Here are five steps all companies can take now to improve their supply chain risk management in 2022.
Removing risk from the supply chain has become a key goal for organizations as they continue to navigate the complexities of the global pandemic and related supply chain disruptions. Whether their products are sitting on a ship anchored off the coast of California, waiting for trucking capacity to free up for final transport to a customer location, or not even produced yet due to the ongoing labor shortage, companies across the board are taking a harder look at supply chain risk and figuring out how to reduce it.
“Businesses have been through much unpredictability with supply chain disruptions that have impacted their clients,” Atradius’ Aaron Rutstein points out in Supply & Demand Chain Executive. “While these issues should improve in mid-2022, companies should prepare for supply chain shortages by looking for additional sources and possibly investing in higher-than-normal inventory to allow for increased and unpredictable consumer demand.”
Companies should keep this in mind as 2022 kicks off and we move into the third year of pandemic-related supply chain disruptions and uncertainty. Here are five steps organizations can take now to both address their current challenges and leverage new opportunities that present themselves this year:
- Know who you’re working with. As businesses choose trading partners going forward, Rutstein says they need to watch out for red flags. Particularly for new vendors, it’s always important to know their fundamentals and business viability. One of the clearest indicators of trouble is a business’ payment behavior. “One way to check is by knowing their patterns of payment and if they have missed payments,” he writes. “Tightening a business’ credit management by making sure there are proper credit procedures can save money in the long run.”
- Diversify your supplier base. Make sure that you have multiple vendors in your supply chain, locally and internationally, and both primary and backup. “It's also important to have a stringent list of criteria to follow when selecting them, including lead time, pricing, a thorough quality audit and a facility tour,” Vincent Tricarico writes in 5 Ways of Effectively Navigating Supply Chain Disruptions. “And, since it’s best to select a supplier with strengths aligned to your business wherever possible, good communication is paramount in order to understand how to select one supplier over another.” Finally, Tricarico says slow response time is the biggest telltale sign that a candidate probably isn’t a great fit for your organization’s needs.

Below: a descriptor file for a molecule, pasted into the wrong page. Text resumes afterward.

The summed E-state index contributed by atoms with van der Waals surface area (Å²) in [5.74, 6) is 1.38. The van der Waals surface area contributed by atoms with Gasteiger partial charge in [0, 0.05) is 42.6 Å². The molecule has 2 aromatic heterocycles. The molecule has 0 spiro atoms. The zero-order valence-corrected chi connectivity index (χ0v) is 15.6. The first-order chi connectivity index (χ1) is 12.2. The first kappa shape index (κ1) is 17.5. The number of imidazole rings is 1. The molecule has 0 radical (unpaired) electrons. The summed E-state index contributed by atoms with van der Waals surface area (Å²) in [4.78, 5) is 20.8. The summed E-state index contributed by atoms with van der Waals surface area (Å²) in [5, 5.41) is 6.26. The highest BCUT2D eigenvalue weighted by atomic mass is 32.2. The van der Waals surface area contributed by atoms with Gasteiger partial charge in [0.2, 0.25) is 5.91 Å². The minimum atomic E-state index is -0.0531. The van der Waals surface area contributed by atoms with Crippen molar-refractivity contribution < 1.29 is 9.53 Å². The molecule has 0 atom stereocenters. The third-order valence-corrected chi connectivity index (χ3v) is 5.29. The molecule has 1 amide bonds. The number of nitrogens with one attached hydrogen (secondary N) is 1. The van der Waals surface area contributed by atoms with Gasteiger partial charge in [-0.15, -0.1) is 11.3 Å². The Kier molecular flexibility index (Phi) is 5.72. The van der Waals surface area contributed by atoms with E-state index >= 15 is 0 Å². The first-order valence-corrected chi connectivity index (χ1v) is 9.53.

- Use models to anticipate disruptions and plan for recovery. In 14 Ways Companies Can Minimize Supply Chain Disruptions Using Technology, Northeastern University’s Usama Fayyad says the biggest issue right now is not the supply chain disruptions in themselves; it’s the way organizations have optimized their supply chains to the point where even small disruptions can have disproportionately big impacts. “We need to establish resilience in the face of increasing disruptions,” Fayyad says. “Thus, the use of models that anticipate disruptions and the use of technology to understand impacts and plan recovery need to become routine.”
- Be open and honest with customers. With order lead times extending months or even years in some cases, now is a great time to open those lines of communication with customers and let them know exactly what’s going on. “Honest and open communication with customers is crucial, and the ability to proactively update them requires a strong and experienced support team,” Tricarico writes. “One way to stay ahead of the curve is to proactively ask for updates from suppliers: these will help you inform customers earlier in the process whether a material will have a longer-than-expected delivery time. If need be, you can then pursue alternative options.”
- Ramp up your supply chain visibility. Look beyond gaining insight into your internal data and focus on having connected data from manufacturers to final delivery of products readily accessible when needed. Without this key information, you’ll just be forced to react to this disruptive environment rather than proactively manage it. Right now, for example, Quickbase says companies are reacting to unexpected changes in the supply chain on a weekly (43%) and daily (36%) basis. “Supply chain managers must make sure the right goods and materials are in the right place at the right time, budgeted for appropriately, and replenished as needed,” Supply Chain Dive “To do this, they need access to a real time picture to manage every aspect of the chain.”